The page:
After her extensive Education Wangari sought out a political life and fought for equal rights rights for women working at her university. She began to fight and advocate for democracy in Kenya as well as pursuing official office. However even without actual government holding she worked to make Kenya an equal and thriving democracy.She finally achieved her position and fought hard in parliament before not being re-elected. However even after her loss she continued to serve as an Assistant Minister for Environmental and Natural resources under Mwai Kibaki until her removal for her radical policies.

In 2004 Wangari became the first African to obtain the Nobel Peace Prize for, “her contribution to sustainable development, democracy and peace.” What contributed the most to her award was most probably her work in Green Belt, an organization which under Wangari helped higher women to plant trees across Africa for meager wages. This idea grew into creating tree nurseries and gained international attention. Wangari soon found herself escorting delegates and international figures to her work to raise awareness for her cause.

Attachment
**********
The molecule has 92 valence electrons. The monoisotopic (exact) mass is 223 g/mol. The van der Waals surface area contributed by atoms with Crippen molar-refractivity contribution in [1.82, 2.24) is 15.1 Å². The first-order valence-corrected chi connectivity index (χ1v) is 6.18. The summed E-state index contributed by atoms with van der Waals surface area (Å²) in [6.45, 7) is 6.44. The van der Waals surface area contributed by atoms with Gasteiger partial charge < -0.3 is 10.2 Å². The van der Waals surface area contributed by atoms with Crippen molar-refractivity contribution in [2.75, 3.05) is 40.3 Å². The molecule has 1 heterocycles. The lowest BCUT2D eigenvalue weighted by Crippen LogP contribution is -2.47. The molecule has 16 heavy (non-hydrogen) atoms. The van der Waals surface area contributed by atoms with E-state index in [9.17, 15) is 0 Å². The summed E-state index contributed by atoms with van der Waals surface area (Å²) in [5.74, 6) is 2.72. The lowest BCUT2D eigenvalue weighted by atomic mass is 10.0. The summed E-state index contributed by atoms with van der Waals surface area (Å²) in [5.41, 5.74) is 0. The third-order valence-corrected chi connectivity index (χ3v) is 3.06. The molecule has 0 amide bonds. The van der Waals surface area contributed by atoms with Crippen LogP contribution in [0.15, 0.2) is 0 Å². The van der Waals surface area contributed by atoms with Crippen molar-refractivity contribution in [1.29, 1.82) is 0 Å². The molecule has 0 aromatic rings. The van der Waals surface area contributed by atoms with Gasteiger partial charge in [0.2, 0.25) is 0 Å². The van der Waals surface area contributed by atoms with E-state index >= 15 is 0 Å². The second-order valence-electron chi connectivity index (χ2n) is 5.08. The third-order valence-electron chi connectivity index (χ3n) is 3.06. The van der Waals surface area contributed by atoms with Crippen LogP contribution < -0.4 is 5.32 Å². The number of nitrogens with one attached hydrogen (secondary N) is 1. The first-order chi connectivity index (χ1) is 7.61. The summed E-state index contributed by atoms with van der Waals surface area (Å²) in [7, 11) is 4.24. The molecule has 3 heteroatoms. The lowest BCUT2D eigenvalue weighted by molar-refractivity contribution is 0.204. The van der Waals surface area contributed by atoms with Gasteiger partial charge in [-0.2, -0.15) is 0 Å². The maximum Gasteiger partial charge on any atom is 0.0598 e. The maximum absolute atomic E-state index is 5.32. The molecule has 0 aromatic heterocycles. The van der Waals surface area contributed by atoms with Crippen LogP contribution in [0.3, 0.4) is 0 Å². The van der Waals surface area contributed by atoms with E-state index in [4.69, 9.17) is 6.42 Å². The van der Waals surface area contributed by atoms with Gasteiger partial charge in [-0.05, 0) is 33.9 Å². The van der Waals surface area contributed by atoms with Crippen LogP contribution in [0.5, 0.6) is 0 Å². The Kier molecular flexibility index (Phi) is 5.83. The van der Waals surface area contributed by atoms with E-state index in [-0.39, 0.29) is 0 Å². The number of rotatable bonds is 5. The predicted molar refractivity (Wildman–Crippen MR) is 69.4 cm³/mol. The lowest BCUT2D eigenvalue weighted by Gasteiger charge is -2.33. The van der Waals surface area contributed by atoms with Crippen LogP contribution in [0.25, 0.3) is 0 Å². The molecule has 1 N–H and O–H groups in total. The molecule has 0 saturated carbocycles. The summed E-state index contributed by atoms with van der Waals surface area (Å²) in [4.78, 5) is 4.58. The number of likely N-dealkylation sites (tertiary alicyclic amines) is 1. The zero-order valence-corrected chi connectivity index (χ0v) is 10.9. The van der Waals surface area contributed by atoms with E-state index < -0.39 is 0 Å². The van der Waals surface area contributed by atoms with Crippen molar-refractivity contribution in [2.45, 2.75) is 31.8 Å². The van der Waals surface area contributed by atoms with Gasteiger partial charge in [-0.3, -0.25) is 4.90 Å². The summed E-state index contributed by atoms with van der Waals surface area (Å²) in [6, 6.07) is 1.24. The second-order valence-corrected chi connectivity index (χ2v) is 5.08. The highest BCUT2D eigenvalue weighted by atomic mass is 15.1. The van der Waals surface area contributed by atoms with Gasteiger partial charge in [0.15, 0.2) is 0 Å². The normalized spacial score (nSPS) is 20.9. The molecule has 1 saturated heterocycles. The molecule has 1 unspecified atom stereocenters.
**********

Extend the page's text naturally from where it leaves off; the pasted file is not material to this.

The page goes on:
While there isn’t much that hasn’t been said about this incredible woman yet I believe it’s worth saying that there aren’t many women as bold, brave, intelligent, or cunning as Wangari Maathai. Her work helped define and grow a region and her impact will always be remembered. I ask that we all take some time out to look over her work, which can be summed up (if possible) in her extensive wikipedia page. Let your friends know and pass this around. Although her death is an unfortunate thing I believe her legacy should inspire everyone, including those here at Peace Train, around the world to do something positive and daring in our communities.